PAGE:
2. Heritability of cardiovascular and personality traits in 6,148 Sardinians.

    Directory of Open Access Journals (Sweden)

    Giuseppe Pilia

    2006-08-01

    Full Text Available In family studies, phenotypic similarities between relatives yield information on the overall contribution of genes to trait variation. Large samples are important for these family studies, especially when comparing heritability between subgroups such as young and old, or males and females. We recruited a cohort of 6,148 participants, aged 14-102 y, from four clustered towns in Sardinia. The cohort includes 34,469 relative pairs. To extract genetic information, we implemented software for variance components heritability analysis, designed to handle large pedigrees, analyze multiple traits simultaneously, and model heterogeneity. Here, we report heritability analyses for 98 quantitative traits, focusing on facets of personality and cardiovascular function. We also summarize results of bivariate analyses for all pairs of traits and of heterogeneity analyses for each trait. We found a significant genetic component for every trait. On average, genetic effects explained 40% of the variance for 38 blood tests, 51% for five anthropometric measures, 25% for 20 measures of cardiovascular function, and 19% for 35 personality traits. Four traits showed significant evidence for an X-linked component. Bivariate analyses suggested overlapping genetic determinants for many traits, including multiple personality facets and several traits related to the metabolic syndrome; but we found no evidence for shared genetic determinants that might underlie the reported association of some personality traits and cardiovascular risk factors. Models allowing for heterogeneity suggested that, in this cohort, the genetic variance was typically larger in females and in younger individuals, but interesting exceptions were observed. For example, narrow heritability of blood pressure was approximately 26% in individuals more than 42 y old, but only approximately 8% in younger individuals. Despite the heterogeneity in effect sizes, the same loci appear to contribute to variance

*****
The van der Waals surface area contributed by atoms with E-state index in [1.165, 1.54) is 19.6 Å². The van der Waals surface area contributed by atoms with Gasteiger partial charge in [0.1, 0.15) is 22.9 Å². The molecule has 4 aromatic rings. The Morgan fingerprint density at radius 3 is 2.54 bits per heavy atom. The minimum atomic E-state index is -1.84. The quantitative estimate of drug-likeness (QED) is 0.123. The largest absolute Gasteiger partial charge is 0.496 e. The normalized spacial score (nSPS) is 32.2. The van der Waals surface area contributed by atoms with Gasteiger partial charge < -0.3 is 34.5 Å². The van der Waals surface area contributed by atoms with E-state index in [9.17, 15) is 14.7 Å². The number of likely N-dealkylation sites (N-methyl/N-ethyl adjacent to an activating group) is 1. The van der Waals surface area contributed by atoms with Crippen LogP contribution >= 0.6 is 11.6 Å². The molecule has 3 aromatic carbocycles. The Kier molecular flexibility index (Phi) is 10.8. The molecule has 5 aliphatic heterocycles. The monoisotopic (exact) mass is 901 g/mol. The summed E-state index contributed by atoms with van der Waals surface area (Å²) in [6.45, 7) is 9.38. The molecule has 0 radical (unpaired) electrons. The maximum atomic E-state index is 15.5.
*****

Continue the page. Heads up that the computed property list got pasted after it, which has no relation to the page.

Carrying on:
3. Quantitative trait loci pyramiding for fruit quality traits in tomato.

    Science.gov (United States)

    Sacco, Adriana; Di Matteo, Antonio; Lombardi, Nadia; Trotta, Nikita; Punzo, Biancavaleria; Mari, Angela; Barone, Amalia

    2013-01-01